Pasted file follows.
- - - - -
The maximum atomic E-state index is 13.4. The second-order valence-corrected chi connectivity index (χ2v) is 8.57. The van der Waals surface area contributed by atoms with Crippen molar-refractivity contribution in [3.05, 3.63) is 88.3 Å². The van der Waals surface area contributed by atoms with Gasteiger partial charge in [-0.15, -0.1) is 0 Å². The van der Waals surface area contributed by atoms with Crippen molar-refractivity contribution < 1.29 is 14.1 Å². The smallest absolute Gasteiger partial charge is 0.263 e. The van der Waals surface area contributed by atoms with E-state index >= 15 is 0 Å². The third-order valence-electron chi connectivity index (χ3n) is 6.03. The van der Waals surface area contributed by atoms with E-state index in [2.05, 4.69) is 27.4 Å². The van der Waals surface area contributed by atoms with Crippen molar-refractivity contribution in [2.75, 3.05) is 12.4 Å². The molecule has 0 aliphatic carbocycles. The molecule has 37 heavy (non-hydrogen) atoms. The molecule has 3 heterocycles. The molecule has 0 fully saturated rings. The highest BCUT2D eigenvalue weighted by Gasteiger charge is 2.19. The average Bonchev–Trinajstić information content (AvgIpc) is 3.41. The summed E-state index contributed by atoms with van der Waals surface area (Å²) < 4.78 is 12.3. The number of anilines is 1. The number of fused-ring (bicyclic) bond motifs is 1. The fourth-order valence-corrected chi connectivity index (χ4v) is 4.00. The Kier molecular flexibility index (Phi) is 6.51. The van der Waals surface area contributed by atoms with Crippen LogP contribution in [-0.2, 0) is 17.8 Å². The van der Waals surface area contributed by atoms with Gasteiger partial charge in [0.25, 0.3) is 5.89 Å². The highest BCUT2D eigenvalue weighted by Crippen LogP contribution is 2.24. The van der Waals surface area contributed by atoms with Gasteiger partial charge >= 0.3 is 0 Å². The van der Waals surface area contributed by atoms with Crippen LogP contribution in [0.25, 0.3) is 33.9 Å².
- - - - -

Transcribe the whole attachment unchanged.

The maximum atomic E-state index is 13.4. The second-order valence-corrected chi connectivity index (χ2v) is 8.57. The van der Waals surface area contributed by atoms with Crippen molar-refractivity contribution in [3.05, 3.63) is 88.3 Å². The van der Waals surface area contributed by atoms with Gasteiger partial charge in [-0.15, -0.1) is 0 Å². The van der Waals surface area contributed by atoms with Crippen molar-refractivity contribution < 1.29 is 14.1 Å². The smallest absolute Gasteiger partial charge is 0.263 e. The van der Waals surface area contributed by atoms with E-state index >= 15 is 0 Å². The third-order valence-electron chi connectivity index (χ3n) is 6.03. The van der Waals surface area contributed by atoms with E-state index in [2.05, 4.69) is 27.4 Å². The van der Waals surface area contributed by atoms with Crippen molar-refractivity contribution in [2.75, 3.05) is 12.4 Å². The molecule has 0 aliphatic carbocycles. The molecule has 37 heavy (non-hydrogen) atoms. The molecule has 3 heterocycles. The molecule has 0 fully saturated rings. The highest BCUT2D eigenvalue weighted by Gasteiger charge is 2.19. The average Bonchev–Trinajstić information content (AvgIpc) is 3.41. The summed E-state index contributed by atoms with van der Waals surface area (Å²) < 4.78 is 12.3. The number of anilines is 1. The number of fused-ring (bicyclic) bond motifs is 1. The fourth-order valence-corrected chi connectivity index (χ4v) is 4.00. The Kier molecular flexibility index (Phi) is 6.51. The van der Waals surface area contributed by atoms with Crippen LogP contribution in [-0.2, 0) is 17.8 Å². The van der Waals surface area contributed by atoms with Gasteiger partial charge in [0.25, 0.3) is 5.89 Å². The highest BCUT2D eigenvalue weighted by Crippen LogP contribution is 2.24. The van der Waals surface area contributed by atoms with Gasteiger partial charge >= 0.3 is 0 Å². The van der Waals surface area contributed by atoms with Crippen LogP contribution in [0.25, 0.3) is 33.9 Å².